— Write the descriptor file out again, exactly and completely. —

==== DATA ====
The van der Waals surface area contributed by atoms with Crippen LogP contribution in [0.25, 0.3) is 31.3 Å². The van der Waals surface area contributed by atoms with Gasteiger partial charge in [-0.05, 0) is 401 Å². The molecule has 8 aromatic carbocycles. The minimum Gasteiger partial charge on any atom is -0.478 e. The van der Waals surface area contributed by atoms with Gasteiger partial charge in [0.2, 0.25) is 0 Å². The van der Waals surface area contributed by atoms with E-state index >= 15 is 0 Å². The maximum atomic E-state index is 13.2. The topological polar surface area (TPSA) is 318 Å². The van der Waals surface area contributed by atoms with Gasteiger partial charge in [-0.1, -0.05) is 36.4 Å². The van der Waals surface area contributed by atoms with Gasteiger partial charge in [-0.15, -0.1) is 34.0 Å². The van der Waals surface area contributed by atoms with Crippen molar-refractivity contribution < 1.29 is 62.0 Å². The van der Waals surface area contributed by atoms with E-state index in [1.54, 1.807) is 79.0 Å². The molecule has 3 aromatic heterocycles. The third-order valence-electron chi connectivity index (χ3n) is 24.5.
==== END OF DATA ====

The van der Waals surface area contributed by atoms with Crippen LogP contribution in [0.25, 0.3) is 31.3 Å². The van der Waals surface area contributed by atoms with Gasteiger partial charge in [-0.05, 0) is 401 Å². The molecule has 8 aromatic carbocycles. The minimum Gasteiger partial charge on any atom is -0.478 e. The van der Waals surface area contributed by atoms with Gasteiger partial charge in [0.2, 0.25) is 0 Å². The van der Waals surface area contributed by atoms with E-state index >= 15 is 0 Å². The maximum atomic E-state index is 13.2. The topological polar surface area (TPSA) is 318 Å². The van der Waals surface area contributed by atoms with Gasteiger partial charge in [-0.1, -0.05) is 36.4 Å². The van der Waals surface area contributed by atoms with Gasteiger partial charge in [-0.15, -0.1) is 34.0 Å². The van der Waals surface area contributed by atoms with Crippen molar-refractivity contribution < 1.29 is 62.0 Å². The van der Waals surface area contributed by atoms with E-state index in [1.54, 1.807) is 79.0 Å². The molecule has 3 aromatic heterocycles. The third-order valence-electron chi connectivity index (χ3n) is 24.5.